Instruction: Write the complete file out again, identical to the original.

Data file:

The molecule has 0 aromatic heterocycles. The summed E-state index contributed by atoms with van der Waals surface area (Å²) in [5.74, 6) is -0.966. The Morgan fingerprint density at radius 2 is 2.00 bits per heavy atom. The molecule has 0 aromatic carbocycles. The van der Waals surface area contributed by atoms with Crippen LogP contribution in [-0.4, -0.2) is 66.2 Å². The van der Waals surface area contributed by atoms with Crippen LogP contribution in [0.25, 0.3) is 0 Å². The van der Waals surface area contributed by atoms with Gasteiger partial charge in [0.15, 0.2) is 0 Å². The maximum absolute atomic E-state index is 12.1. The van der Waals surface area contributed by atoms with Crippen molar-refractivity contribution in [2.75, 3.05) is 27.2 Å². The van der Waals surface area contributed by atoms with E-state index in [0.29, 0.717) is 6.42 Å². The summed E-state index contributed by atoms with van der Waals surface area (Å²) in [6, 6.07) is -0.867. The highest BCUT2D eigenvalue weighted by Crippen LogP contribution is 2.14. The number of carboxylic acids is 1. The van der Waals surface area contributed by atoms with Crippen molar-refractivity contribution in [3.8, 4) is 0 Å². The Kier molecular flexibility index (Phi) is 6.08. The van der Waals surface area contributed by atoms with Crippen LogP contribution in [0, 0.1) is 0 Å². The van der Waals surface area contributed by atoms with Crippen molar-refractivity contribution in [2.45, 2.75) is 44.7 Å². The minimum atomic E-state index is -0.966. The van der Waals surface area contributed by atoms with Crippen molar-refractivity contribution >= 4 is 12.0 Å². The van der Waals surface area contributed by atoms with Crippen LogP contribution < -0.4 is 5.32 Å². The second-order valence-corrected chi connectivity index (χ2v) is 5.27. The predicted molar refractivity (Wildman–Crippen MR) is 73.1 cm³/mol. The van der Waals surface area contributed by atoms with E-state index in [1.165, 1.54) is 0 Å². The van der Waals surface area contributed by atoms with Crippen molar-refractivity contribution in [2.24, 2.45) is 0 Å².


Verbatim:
The molecule has 0 aromatic heterocycles. The summed E-state index contributed by atoms with van der Waals surface area (Å²) in [5.74, 6) is -0.966. The Morgan fingerprint density at radius 2 is 2.00 bits per heavy atom. The molecule has 0 aromatic carbocycles. The van der Waals surface area contributed by atoms with Crippen LogP contribution in [-0.4, -0.2) is 66.2 Å². The van der Waals surface area contributed by atoms with Crippen LogP contribution in [0.25, 0.3) is 0 Å². The van der Waals surface area contributed by atoms with Gasteiger partial charge in [0.15, 0.2) is 0 Å². The maximum absolute atomic E-state index is 12.1. The van der Waals surface area contributed by atoms with Crippen molar-refractivity contribution in [2.75, 3.05) is 27.2 Å². The van der Waals surface area contributed by atoms with E-state index in [0.29, 0.717) is 6.42 Å². The summed E-state index contributed by atoms with van der Waals surface area (Å²) in [6, 6.07) is -0.867. The highest BCUT2D eigenvalue weighted by Crippen LogP contribution is 2.14. The number of carboxylic acids is 1. The van der Waals surface area contributed by atoms with Crippen molar-refractivity contribution in [3.8, 4) is 0 Å². The Kier molecular flexibility index (Phi) is 6.08. The van der Waals surface area contributed by atoms with Crippen LogP contribution in [0, 0.1) is 0 Å². The van der Waals surface area contributed by atoms with Crippen molar-refractivity contribution in [2.45, 2.75) is 44.7 Å². The minimum atomic E-state index is -0.966. The van der Waals surface area contributed by atoms with Crippen molar-refractivity contribution >= 4 is 12.0 Å². The van der Waals surface area contributed by atoms with Crippen LogP contribution < -0.4 is 5.32 Å². The second-order valence-corrected chi connectivity index (χ2v) is 5.27. The predicted molar refractivity (Wildman–Crippen MR) is 73.1 cm³/mol. The van der Waals surface area contributed by atoms with E-state index in [1.165, 1.54) is 0 Å². The van der Waals surface area contributed by atoms with Crippen molar-refractivity contribution in [2.24, 2.45) is 0 Å².